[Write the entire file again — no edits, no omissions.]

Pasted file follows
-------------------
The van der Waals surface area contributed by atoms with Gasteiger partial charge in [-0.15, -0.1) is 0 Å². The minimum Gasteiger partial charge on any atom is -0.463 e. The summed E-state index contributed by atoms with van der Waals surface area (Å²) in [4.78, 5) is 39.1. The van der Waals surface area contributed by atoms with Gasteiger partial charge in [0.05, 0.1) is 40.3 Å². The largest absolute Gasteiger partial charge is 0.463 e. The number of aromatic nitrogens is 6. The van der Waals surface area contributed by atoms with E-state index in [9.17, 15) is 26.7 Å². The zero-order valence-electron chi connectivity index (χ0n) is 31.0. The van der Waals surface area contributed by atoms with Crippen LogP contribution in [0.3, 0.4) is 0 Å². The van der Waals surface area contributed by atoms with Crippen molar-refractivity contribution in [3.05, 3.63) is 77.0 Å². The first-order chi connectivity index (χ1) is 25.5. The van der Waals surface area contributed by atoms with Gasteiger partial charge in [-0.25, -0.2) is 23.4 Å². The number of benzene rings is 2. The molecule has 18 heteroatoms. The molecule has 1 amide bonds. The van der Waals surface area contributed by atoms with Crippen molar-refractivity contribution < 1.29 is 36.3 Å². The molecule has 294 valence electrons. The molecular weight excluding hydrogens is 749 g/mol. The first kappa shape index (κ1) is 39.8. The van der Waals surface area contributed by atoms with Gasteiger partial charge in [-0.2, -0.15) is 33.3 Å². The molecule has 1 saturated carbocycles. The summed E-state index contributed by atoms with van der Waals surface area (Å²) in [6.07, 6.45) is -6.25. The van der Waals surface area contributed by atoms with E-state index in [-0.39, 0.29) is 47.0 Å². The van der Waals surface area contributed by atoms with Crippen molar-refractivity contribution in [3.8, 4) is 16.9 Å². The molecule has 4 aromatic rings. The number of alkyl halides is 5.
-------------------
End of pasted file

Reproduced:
The van der Waals surface area contributed by atoms with Gasteiger partial charge in [-0.15, -0.1) is 0 Å². The minimum Gasteiger partial charge on any atom is -0.463 e. The summed E-state index contributed by atoms with van der Waals surface area (Å²) in [4.78, 5) is 39.1. The van der Waals surface area contributed by atoms with Gasteiger partial charge in [0.05, 0.1) is 40.3 Å². The largest absolute Gasteiger partial charge is 0.463 e. The number of aromatic nitrogens is 6. The van der Waals surface area contributed by atoms with E-state index in [9.17, 15) is 26.7 Å². The zero-order valence-electron chi connectivity index (χ0n) is 31.0. The van der Waals surface area contributed by atoms with Crippen LogP contribution in [0.3, 0.4) is 0 Å². The van der Waals surface area contributed by atoms with Crippen molar-refractivity contribution in [3.05, 3.63) is 77.0 Å². The first-order chi connectivity index (χ1) is 25.5. The van der Waals surface area contributed by atoms with Gasteiger partial charge in [-0.25, -0.2) is 23.4 Å². The number of benzene rings is 2. The molecule has 18 heteroatoms. The molecule has 1 amide bonds. The van der Waals surface area contributed by atoms with Crippen molar-refractivity contribution < 1.29 is 36.3 Å². The molecule has 294 valence electrons. The molecular weight excluding hydrogens is 749 g/mol. The first kappa shape index (κ1) is 39.8. The van der Waals surface area contributed by atoms with Gasteiger partial charge in [-0.2, -0.15) is 33.3 Å². The molecule has 1 saturated carbocycles. The summed E-state index contributed by atoms with van der Waals surface area (Å²) in [6.07, 6.45) is -6.25. The van der Waals surface area contributed by atoms with E-state index in [-0.39, 0.29) is 47.0 Å². The van der Waals surface area contributed by atoms with Crippen molar-refractivity contribution in [3.8, 4) is 16.9 Å². The molecule has 4 aromatic rings. The number of alkyl halides is 5.